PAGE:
Other patient-specific factors such as poor knowledge of the benefits of bowel cancer screening, concerns about performing the FOBT and perceived self-efficacy for completing the bowel cancer screening procedure can also contribute to poor participation (Seeff et al, 2004; Subramanian et al, 2004; Weller et al, 2006). Another potential difficulty concerns the effect of limited health literacy for the screening participation. People with limited health literacy have lower participation rates and report more barriers to complete FOBT than people with adequate health literacy (Dolan et al, 2004; Peterson et al, 2007). Addressing these difficulties, several primary care-based studies suggest providing patients with detailed instructions on the collection, storage and return of test kits, can increase compliance (Miller et al, 2005; Stokamer et al, 2005). Coupling this strategy of providing potential screening participants with more detailed instructions based on social cognitive approaches to alleviate misconceptions about screening (Bandura, 2004) and the presentation of risk information in a more effective manner (Rothman and Kiviniemi, 1999; Rothman et al, 2006) may positively effect FOBT participation.
We, therefore, report here the results of a factorial trial to assess the impact on participation in the English Screening Programme including the test kit: (1) a letter from the patient's GP, recommending participation in the programme and (2) an information leaflet explaining more explicitly how to undertake FOBT.
Materials and methods
A 2 × 2 factorial randomised controlled trial design was adopted to assess the effectiveness of the two interventions – a GP's letter and/or a leaflet giving more explicit information on how to carry out and return the FOBT. Factorial trials have a number of advantages over the standard parallel group design. First, they enable efficient simultaneous investigation of two interventions by including all participants in both the analyses and second, the factorial trial can consider both the separate effects of the intervention and the benefits of receiving both interventions together (McAlister et al, 2003; Montgomery et al, 2003). Finally, the design can reduce the total number of participants required to assess the multiple interventions aimed at achieving the same outcome (Montgomery et al, 2003; Gurusamy et al, 2011).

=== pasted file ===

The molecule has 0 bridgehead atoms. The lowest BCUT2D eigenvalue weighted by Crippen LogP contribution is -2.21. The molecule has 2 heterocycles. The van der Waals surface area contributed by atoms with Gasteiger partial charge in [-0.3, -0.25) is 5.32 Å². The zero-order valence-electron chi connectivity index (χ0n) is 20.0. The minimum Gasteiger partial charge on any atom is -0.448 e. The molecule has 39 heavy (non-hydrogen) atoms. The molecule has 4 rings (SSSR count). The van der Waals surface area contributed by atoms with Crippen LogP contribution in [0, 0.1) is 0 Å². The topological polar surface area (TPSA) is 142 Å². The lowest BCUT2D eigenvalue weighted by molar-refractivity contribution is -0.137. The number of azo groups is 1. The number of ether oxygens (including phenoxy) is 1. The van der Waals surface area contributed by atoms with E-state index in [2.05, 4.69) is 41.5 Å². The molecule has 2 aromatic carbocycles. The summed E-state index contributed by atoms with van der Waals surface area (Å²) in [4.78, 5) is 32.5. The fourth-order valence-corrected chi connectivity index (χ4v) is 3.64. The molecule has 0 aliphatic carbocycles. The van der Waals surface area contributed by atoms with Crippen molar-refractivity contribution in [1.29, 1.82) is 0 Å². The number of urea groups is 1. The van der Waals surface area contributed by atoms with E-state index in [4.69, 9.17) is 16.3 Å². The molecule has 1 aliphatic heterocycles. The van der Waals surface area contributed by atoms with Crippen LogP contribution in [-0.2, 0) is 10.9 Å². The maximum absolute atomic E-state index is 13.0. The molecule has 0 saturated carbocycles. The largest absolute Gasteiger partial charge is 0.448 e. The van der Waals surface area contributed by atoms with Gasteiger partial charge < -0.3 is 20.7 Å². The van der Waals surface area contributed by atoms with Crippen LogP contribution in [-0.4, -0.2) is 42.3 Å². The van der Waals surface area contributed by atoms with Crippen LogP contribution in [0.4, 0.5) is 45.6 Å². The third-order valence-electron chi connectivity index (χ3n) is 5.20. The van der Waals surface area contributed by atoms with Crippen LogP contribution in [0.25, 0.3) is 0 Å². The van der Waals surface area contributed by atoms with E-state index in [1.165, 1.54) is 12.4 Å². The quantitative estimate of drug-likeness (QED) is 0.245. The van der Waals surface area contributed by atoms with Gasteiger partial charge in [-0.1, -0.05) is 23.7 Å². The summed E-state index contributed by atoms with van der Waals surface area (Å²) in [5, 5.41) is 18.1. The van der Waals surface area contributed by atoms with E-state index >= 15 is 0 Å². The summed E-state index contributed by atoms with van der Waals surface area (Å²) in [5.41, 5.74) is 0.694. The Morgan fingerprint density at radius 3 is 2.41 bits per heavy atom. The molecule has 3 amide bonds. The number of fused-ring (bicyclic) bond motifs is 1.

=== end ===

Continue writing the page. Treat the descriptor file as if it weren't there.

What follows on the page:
The GP's endorsement letter was a personally addressed letter from each patient's GP, which: (1) recommended that the patient complete the test; (2), offered support if the patient had any questions about screening; (3) emphasised the importance of being aware of bowel cancer symptoms. We included several key messages in the letter, based on the views of the pilot participants, influential statements reported in previous UK research (Woodrow et al, 2008) and phrased using a ‘gain-frame’ approach, identified as important when targeting detection behaviours (Rothman et al, 2006). The key messages included in the endorsement letter indicated the risk of developing bowel cancer was highest in the patients’ age group; there are often no symptoms associated with early bowel cancer and screening can detect bowel cancer at an early stage. In total, 8 of the 20 practices involved provided electronic GP's signatures; the others were sent ‘on behalf of the practice’.
The enhanced procedural leaflet was extensively piloted and revised with 109 people previously invited to bowel cancer screening (see Appendices), and was modified with advice from an expert steering group involved in the trial. Pilot respondents indicated that the leaflet was easy to read (95%), sufficiently detailed (98%), and included ‘very useful’ information for collecting samples (76%), storing samples (75%) and for the decision to participate or not in screening (81%). The leaflet addressed potential barriers to screening identified from the pilot study and previous research (Subramanian et al, 2004; Weller et al, 2006; Woodrow et al, 2008). On the basis of social cognitive theory (Bandura, 2004) and effective methods for improving risk communication (Rothman and Kiviniemi, 1999), the leaflet included an educational or knowledge-building component (reinforcing messages regarding the effectiveness and rationale for screening) and motivational components designed to improve self-efficacy (advice on how to collect samples, concerns about time required, and what people with loose or irregular bowel motions should do).
Recruitment and participants